The Sequent Clinical Team is focused on building strong care teams, coordinating care across the continuum and leveraging information systems to ensure patients receive evidence-based care. The team is comprised of two distinct clinical roles: Registered Nurse (RN) Care Manager and Care Coordinator. Having two distinct roles allows each team member to work at the top of their license/skill set to ensure efficient use of care management/care coordination resources.
The RN Care Management focuses on developing personalized care plans for patients with multiple, uncontrolled chronic conditions and patients identified as high risk for admissions and/or readmissions to the hospital. Care planning focuses on engaging the patient as an active member of the care team to work towards patient - centered goals. In addition, the RN Care Manager focuses on transitional care outreach post-hospital discharge.
The Care Coordinator role is typically an individual with Medical Assistant experience and is focused on closing gaps in care across the entire patient population regardless of the patient's level of risk. This ensures patients are receiving education about evidence-based screenings. The Care Coordinator also assists the RN Care Manager in coordinating post-acute services, specialty referral and community-based services where appropriate.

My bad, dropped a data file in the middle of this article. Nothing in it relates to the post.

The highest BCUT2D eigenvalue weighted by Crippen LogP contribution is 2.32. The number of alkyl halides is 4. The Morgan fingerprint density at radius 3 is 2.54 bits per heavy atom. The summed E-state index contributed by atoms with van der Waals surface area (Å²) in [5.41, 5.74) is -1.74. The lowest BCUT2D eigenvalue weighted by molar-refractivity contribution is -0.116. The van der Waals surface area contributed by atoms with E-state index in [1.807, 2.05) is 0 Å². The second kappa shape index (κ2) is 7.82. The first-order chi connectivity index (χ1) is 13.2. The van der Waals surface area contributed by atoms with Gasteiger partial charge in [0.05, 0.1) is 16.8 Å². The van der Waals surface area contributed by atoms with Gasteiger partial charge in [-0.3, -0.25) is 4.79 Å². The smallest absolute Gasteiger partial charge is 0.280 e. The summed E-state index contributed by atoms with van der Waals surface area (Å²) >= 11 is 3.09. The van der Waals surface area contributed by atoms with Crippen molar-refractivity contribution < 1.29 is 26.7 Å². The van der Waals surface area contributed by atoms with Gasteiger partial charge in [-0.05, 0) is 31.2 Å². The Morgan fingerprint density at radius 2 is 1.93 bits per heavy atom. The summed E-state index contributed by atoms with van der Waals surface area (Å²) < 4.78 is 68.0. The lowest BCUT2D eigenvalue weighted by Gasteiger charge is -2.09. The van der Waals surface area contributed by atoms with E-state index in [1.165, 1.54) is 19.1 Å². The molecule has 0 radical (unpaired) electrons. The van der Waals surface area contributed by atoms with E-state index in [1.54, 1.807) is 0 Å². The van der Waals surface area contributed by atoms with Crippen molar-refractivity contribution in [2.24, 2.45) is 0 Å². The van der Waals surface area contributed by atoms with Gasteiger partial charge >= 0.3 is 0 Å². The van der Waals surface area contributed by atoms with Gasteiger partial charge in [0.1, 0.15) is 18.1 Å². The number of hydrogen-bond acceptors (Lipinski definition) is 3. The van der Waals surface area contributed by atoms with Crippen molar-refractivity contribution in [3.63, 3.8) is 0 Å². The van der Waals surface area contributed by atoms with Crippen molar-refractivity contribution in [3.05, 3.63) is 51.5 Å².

The Sequent Clinical Team receives extensive training in population health and quality improvement processes. This ensures the team has a strong understanding of how to leverage the data systems available to measure and drive reductions in waste within the system and improve the quality of care for the patients served by Sequent providers.
Additionally, the Sequent Clinical Team focuses on forming partnerships with appropriate health and community entities. These could include hospital care management, nursing facility care management, home health services, post-acute programs, community-based services, and payer-provided disease management/case management programs. This ensures the patient is aware of the resources available and that the resources are coordinated and efficiently deployed.
The Sequent culture of continuous quality improvement is led by the Sequent Quality Committee, which is comprised of Sequent physician members that represent multiple specialities. The Quality Committee determines the quality improvement practices are performed consistently across the Sequent Network and leverages data on these evidenced-based practice guidelines to identify opportunities for improvement. This committee is also responsible for building care pathways to guide movement between settings and providers. These pathways ensure timely access to high quality speciality medicine where appropriate and map the flow of clinical information for integration.
A secondary function of the Care Coordinators is to ensure referrals occur in a timely manner and that all relevant reports are available for the provider prior to the visit. Additionally, the Sequent Quality Committee identifies care standards and care pathways to ensure best practices and appropriate handoffs occur consistently across the Sequent Network. As Sequent practices provide feedback to the clinical team, the Quality Committee works to identify opportunities to expand the clinical measurers and/or build new clinical pathways. These clinical pathways are intended to guide movement between settings and providers, including the exchange of information. The McKesson Population Manager system also provides tools of care coordination by giving providers and their staff information on recent visits to the hospital or specialists who are members of the network.